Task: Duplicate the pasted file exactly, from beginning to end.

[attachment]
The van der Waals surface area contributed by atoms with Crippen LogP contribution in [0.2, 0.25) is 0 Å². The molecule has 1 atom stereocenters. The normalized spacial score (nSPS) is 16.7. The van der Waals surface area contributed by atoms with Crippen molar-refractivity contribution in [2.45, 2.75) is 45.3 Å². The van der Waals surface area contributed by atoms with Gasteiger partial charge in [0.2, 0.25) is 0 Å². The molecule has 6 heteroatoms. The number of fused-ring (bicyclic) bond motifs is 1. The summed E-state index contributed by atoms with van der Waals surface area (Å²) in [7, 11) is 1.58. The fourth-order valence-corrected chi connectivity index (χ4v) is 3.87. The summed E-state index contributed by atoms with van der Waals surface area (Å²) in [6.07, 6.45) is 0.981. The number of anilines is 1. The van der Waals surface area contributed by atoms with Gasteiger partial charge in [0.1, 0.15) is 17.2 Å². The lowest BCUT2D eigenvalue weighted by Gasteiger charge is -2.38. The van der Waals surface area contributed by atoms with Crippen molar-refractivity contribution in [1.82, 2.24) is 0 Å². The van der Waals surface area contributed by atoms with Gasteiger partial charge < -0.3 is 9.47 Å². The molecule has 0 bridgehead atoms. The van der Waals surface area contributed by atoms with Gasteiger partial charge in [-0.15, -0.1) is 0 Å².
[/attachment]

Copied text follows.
The van der Waals surface area contributed by atoms with Crippen LogP contribution in [0.2, 0.25) is 0 Å². The molecule has 1 atom stereocenters. The normalized spacial score (nSPS) is 16.7. The van der Waals surface area contributed by atoms with Crippen molar-refractivity contribution in [2.45, 2.75) is 45.3 Å². The van der Waals surface area contributed by atoms with Gasteiger partial charge in [0.2, 0.25) is 0 Å². The molecule has 6 heteroatoms. The number of fused-ring (bicyclic) bond motifs is 1. The summed E-state index contributed by atoms with van der Waals surface area (Å²) in [7, 11) is 1.58. The fourth-order valence-corrected chi connectivity index (χ4v) is 3.87. The summed E-state index contributed by atoms with van der Waals surface area (Å²) in [6.07, 6.45) is 0.981. The number of anilines is 1. The van der Waals surface area contributed by atoms with Gasteiger partial charge in [0.1, 0.15) is 17.2 Å². The lowest BCUT2D eigenvalue weighted by Gasteiger charge is -2.38. The van der Waals surface area contributed by atoms with Crippen molar-refractivity contribution in [1.82, 2.24) is 0 Å². The van der Waals surface area contributed by atoms with Gasteiger partial charge < -0.3 is 9.47 Å². The molecule has 0 bridgehead atoms. The van der Waals surface area contributed by atoms with Gasteiger partial charge in [-0.15, -0.1) is 0 Å².